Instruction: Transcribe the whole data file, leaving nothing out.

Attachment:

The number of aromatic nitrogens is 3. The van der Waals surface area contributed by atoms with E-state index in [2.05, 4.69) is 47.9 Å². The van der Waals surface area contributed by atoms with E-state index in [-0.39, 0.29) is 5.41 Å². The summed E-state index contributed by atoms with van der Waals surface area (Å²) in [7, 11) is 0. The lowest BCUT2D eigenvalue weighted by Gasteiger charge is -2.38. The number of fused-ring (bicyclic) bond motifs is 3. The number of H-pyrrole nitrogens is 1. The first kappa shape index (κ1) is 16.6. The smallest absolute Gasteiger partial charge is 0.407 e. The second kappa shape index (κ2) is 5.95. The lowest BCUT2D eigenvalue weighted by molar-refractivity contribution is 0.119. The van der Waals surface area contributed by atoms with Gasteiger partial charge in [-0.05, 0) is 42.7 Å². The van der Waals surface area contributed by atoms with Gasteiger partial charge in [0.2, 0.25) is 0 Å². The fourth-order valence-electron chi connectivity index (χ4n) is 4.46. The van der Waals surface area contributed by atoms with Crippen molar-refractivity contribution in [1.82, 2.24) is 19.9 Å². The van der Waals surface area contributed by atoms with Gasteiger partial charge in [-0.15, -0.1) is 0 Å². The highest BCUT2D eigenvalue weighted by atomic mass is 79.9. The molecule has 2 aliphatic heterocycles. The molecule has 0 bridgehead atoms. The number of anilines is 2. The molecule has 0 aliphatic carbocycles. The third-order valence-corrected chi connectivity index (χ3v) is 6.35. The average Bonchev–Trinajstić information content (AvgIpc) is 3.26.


The number of aromatic nitrogens is 3. The van der Waals surface area contributed by atoms with E-state index in [2.05, 4.69) is 47.9 Å². The van der Waals surface area contributed by atoms with E-state index in [-0.39, 0.29) is 5.41 Å². The summed E-state index contributed by atoms with van der Waals surface area (Å²) in [7, 11) is 0. The lowest BCUT2D eigenvalue weighted by Gasteiger charge is -2.38. The number of fused-ring (bicyclic) bond motifs is 3. The number of H-pyrrole nitrogens is 1. The first kappa shape index (κ1) is 16.6. The smallest absolute Gasteiger partial charge is 0.407 e. The second kappa shape index (κ2) is 5.95. The lowest BCUT2D eigenvalue weighted by molar-refractivity contribution is 0.119. The van der Waals surface area contributed by atoms with Gasteiger partial charge in [-0.05, 0) is 42.7 Å². The van der Waals surface area contributed by atoms with Gasteiger partial charge in [0.2, 0.25) is 0 Å². The fourth-order valence-electron chi connectivity index (χ4n) is 4.46. The van der Waals surface area contributed by atoms with Crippen molar-refractivity contribution in [1.82, 2.24) is 19.9 Å². The van der Waals surface area contributed by atoms with Gasteiger partial charge in [-0.15, -0.1) is 0 Å². The highest BCUT2D eigenvalue weighted by atomic mass is 79.9. The molecule has 2 aliphatic heterocycles. The molecule has 0 bridgehead atoms. The number of anilines is 2. The molecule has 0 aliphatic carbocycles. The third-order valence-corrected chi connectivity index (χ3v) is 6.35. The average Bonchev–Trinajstić information content (AvgIpc) is 3.26.